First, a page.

Online Copyright Case Study: The Meltwater Media Clipping Crisis
Between 2010 and 2014 a seminal online copyright case occupied European courts — and the outcome proved globally significant. The case involved the Newspaper Licensing Agency (NLA) – a UK news consortium established in 1998 to oversee “the granting of blanket licenses to the copyright of newspapers.”
Online Copyright Case Study: NLA v. Meltwater
Mostly used by public relations firms, media monitoring services provide regularly scheduled press clippings. Yes, Google arguably rendered the NLA irrelevant – but that didn’t stop the service from trying to collect receivables!
When it became apparent that search engines provided the same services for free, most media monitors chuffed but continued to play along with the NLA and paid the “Web licensing” fee. Meltwater News, however, said, “Thanks, but no thanks.” To test the legal waters, the NLA decided to sue Meltwater. At first, Meltwater won, but by 2014, a high court had reversed the decision.
Online Copyright Case Study: Lower Courts Side With NLA
What were the lower court’s reasons for siding with the NLA? Well, they decided that a headline, alone, can be copyrighted. Many writers would likely agree with that sentiment, but the legal ramifications would have unintended, disastrous effects.
Why? Well, first consider that every time you pull up a website, you’re technically making a copy of that webpage. The reason why it’s not considered copyright infringement is because nearly all jurisdictions – both domestic and international – accept that by creating a website, the operator is giving users an implicit license to make a transient copy of the page, for viewing. Moreover, the advent of search-blocking technologies, like password-protected sites and robots.txt files, makes it that much clearer as to whether or not an operator’s intention is for the page to be public or private. Plus, under the Copyright, Designs and Patents Act, the only mandatory provision is that fees should not be charged in cases where an act is “carried out for the sole purpose of enabling… a lawful use of a work.”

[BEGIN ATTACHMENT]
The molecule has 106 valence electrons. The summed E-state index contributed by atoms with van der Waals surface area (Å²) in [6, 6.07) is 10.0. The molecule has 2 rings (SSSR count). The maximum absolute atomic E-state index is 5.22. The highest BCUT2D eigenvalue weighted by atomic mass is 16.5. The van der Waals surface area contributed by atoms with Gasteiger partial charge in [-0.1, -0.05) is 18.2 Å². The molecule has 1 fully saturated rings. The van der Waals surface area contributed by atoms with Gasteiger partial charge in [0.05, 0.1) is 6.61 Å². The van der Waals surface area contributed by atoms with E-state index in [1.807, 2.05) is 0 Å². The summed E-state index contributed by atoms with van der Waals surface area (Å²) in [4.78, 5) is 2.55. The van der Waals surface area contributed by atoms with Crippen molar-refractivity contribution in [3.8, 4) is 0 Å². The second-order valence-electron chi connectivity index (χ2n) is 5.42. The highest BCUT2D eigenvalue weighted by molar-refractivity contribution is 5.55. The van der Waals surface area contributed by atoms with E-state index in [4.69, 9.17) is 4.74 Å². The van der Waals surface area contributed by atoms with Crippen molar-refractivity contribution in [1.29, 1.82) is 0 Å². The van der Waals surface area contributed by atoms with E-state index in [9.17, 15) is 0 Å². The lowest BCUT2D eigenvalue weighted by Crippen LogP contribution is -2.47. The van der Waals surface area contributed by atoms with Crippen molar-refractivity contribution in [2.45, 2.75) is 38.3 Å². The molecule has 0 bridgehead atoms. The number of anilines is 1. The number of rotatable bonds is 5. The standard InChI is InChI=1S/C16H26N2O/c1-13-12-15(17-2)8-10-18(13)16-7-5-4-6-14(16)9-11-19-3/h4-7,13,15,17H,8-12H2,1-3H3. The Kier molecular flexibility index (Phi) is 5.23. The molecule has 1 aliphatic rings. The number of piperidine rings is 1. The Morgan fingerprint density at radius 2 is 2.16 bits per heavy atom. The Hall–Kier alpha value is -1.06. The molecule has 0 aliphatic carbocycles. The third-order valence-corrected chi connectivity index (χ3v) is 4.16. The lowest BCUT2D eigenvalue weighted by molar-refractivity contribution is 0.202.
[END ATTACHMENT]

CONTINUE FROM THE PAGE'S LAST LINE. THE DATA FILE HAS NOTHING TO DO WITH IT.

Online Copyright Case Study: Unintended Consequences Led To Ruling Reversal
The NLA said its only intention was to enforce fees on MM services, but the precedence left the door open for a slew of Internet law lawsuits, and in 2014, the UK Supreme Court reversed the decision, declaring that Meltwater’s clients didn’t need licenses to view collated copyright material online. Why?
- “Article 5.1 [of the European Directive Directive 2001/29/EC which covers “temporary copies”:item 9,11] is an exception to the copyright owner’s right to control the reproduction of his work. It necessarily operates to authorize certain copying which would otherwise be an infringement of the copyright owner’s rights.”:item 36
- “[I]t has never been an infringement, in either English or EU law, for a person merely to view or read an infringing article in physical form. This state of affairs, which is recognised in the enumeration of the copyright owner’s rights in articles 2, 3 and 4 of the Directive, has never been thought inconsistent with a high level of protection for intellectual property.”:item 36 (Also noted was that to prohibit mere viewing would make infringers of millions of people who would be unaware or unable to prevent themselves from being shown, or temporary automated copies made, of such material, insofar as almost all online content is some person’s copyright.)
- The court noted in its ruling, that earlier rulings were made without the benefit or citation of recent crucial cases such as Football Association Premier League Ltd v QC Leisure and Others (C-403/08, F.S.R. 495), Karen Murphy v Media Protection Services Ltd (‘Premier League’) (C-429/08, 1 CMLR 769), and Infopaq International A/S v. Danske Dagblades Forening (‘Infopaq II’) (Case C-302/10), which strongly informed the outcome.:item 10
Parallel U.S. Online Copyright Case Study: Associated Press v. Meltwater
Around the same time, Meltwater was also battling it out with the Associated Press in U.S. courts over the same issue. Unlike the U.K. Supreme Court, however, the AP ultimately won because the compilation of facts is protectable intellectual property under U.S. law. Plus, judges determined that Meltwater failed to present a solid fair use claim.
In the end, however, both sides opted to drop claims and work together to develop new products. How’s that for a happy ending, eh? ***
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